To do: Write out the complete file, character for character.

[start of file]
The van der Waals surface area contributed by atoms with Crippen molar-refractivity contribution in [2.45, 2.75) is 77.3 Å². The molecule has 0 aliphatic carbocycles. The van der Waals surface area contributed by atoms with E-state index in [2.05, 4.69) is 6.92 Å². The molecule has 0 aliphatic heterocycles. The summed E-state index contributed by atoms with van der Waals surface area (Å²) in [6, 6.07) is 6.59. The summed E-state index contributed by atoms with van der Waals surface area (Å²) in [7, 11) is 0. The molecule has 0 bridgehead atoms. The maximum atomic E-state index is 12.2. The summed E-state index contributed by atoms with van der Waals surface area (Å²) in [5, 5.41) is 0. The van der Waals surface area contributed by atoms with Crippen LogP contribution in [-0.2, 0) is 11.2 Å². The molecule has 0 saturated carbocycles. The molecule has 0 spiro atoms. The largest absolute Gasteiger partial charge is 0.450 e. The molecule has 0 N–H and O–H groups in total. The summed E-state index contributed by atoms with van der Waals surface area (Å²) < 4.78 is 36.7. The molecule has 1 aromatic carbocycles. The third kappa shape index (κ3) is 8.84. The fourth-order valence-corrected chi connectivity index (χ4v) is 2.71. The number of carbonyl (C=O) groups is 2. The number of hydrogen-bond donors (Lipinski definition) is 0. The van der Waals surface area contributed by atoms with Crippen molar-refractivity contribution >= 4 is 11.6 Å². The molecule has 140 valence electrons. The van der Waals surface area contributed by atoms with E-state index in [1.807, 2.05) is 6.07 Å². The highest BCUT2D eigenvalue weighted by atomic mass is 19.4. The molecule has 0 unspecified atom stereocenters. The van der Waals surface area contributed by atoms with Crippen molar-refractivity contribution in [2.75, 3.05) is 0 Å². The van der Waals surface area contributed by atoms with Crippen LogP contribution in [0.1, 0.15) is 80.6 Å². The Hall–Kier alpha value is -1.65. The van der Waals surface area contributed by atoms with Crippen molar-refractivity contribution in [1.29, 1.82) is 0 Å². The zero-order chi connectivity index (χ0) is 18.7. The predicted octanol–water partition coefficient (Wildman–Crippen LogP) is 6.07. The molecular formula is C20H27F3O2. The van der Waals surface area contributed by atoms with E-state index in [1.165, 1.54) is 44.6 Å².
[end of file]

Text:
The van der Waals surface area contributed by atoms with Crippen molar-refractivity contribution in [2.45, 2.75) is 77.3 Å². The molecule has 0 aliphatic carbocycles. The van der Waals surface area contributed by atoms with E-state index in [2.05, 4.69) is 6.92 Å². The molecule has 0 aliphatic heterocycles. The summed E-state index contributed by atoms with van der Waals surface area (Å²) in [6, 6.07) is 6.59. The summed E-state index contributed by atoms with van der Waals surface area (Å²) in [7, 11) is 0. The molecule has 0 bridgehead atoms. The maximum atomic E-state index is 12.2. The summed E-state index contributed by atoms with van der Waals surface area (Å²) in [5, 5.41) is 0. The van der Waals surface area contributed by atoms with Crippen LogP contribution in [-0.2, 0) is 11.2 Å². The molecule has 0 saturated carbocycles. The molecule has 0 spiro atoms. The largest absolute Gasteiger partial charge is 0.450 e. The molecule has 0 N–H and O–H groups in total. The summed E-state index contributed by atoms with van der Waals surface area (Å²) < 4.78 is 36.7. The molecule has 1 aromatic carbocycles. The third kappa shape index (κ3) is 8.84. The fourth-order valence-corrected chi connectivity index (χ4v) is 2.71. The number of carbonyl (C=O) groups is 2. The number of hydrogen-bond donors (Lipinski definition) is 0. The van der Waals surface area contributed by atoms with Crippen molar-refractivity contribution >= 4 is 11.6 Å². The molecule has 140 valence electrons. The van der Waals surface area contributed by atoms with E-state index in [1.807, 2.05) is 6.07 Å². The highest BCUT2D eigenvalue weighted by atomic mass is 19.4. The molecule has 0 unspecified atom stereocenters. The van der Waals surface area contributed by atoms with Crippen molar-refractivity contribution in [2.75, 3.05) is 0 Å². The van der Waals surface area contributed by atoms with Crippen LogP contribution in [0.1, 0.15) is 80.6 Å². The Hall–Kier alpha value is -1.65. The van der Waals surface area contributed by atoms with Crippen molar-refractivity contribution in [1.29, 1.82) is 0 Å². The zero-order chi connectivity index (χ0) is 18.7. The predicted octanol–water partition coefficient (Wildman–Crippen LogP) is 6.07. The molecular formula is C20H27F3O2. The van der Waals surface area contributed by atoms with E-state index in [1.165, 1.54) is 44.6 Å².